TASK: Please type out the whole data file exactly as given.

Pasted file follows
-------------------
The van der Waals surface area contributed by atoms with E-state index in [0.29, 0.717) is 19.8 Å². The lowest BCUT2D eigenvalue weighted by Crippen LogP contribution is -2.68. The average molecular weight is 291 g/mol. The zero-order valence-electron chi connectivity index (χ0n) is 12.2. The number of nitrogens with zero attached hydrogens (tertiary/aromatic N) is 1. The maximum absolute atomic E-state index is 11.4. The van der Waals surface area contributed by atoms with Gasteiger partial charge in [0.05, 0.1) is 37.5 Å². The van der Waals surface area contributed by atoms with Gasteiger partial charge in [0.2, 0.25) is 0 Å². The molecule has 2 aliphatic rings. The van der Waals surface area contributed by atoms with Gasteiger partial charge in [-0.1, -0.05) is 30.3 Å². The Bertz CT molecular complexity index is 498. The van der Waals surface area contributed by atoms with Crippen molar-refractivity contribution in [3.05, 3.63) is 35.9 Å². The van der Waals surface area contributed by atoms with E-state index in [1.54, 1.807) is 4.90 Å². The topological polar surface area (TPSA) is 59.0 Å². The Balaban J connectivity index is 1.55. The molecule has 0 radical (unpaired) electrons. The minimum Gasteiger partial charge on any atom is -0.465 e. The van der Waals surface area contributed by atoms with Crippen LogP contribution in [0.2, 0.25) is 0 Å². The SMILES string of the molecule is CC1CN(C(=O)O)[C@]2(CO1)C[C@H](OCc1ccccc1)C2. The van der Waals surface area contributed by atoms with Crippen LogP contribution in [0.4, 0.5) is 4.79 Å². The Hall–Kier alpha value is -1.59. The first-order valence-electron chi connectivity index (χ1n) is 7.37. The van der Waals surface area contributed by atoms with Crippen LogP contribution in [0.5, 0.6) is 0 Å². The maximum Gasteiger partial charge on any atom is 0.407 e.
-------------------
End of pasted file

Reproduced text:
The van der Waals surface area contributed by atoms with E-state index in [0.29, 0.717) is 19.8 Å². The lowest BCUT2D eigenvalue weighted by Crippen LogP contribution is -2.68. The average molecular weight is 291 g/mol. The zero-order valence-electron chi connectivity index (χ0n) is 12.2. The number of nitrogens with zero attached hydrogens (tertiary/aromatic N) is 1. The maximum absolute atomic E-state index is 11.4. The van der Waals surface area contributed by atoms with Gasteiger partial charge in [0.05, 0.1) is 37.5 Å². The van der Waals surface area contributed by atoms with Gasteiger partial charge in [0.2, 0.25) is 0 Å². The molecule has 2 aliphatic rings. The van der Waals surface area contributed by atoms with Gasteiger partial charge in [-0.1, -0.05) is 30.3 Å². The Bertz CT molecular complexity index is 498. The van der Waals surface area contributed by atoms with Crippen molar-refractivity contribution in [3.05, 3.63) is 35.9 Å². The van der Waals surface area contributed by atoms with E-state index in [1.54, 1.807) is 4.90 Å². The topological polar surface area (TPSA) is 59.0 Å². The Balaban J connectivity index is 1.55. The molecule has 0 radical (unpaired) electrons. The minimum Gasteiger partial charge on any atom is -0.465 e. The van der Waals surface area contributed by atoms with Crippen LogP contribution in [0.2, 0.25) is 0 Å². The SMILES string of the molecule is CC1CN(C(=O)O)[C@]2(CO1)C[C@H](OCc1ccccc1)C2. The van der Waals surface area contributed by atoms with Crippen LogP contribution in [0.4, 0.5) is 4.79 Å². The Hall–Kier alpha value is -1.59. The first-order valence-electron chi connectivity index (χ1n) is 7.37. The van der Waals surface area contributed by atoms with Crippen LogP contribution in [0.5, 0.6) is 0 Å². The maximum Gasteiger partial charge on any atom is 0.407 e.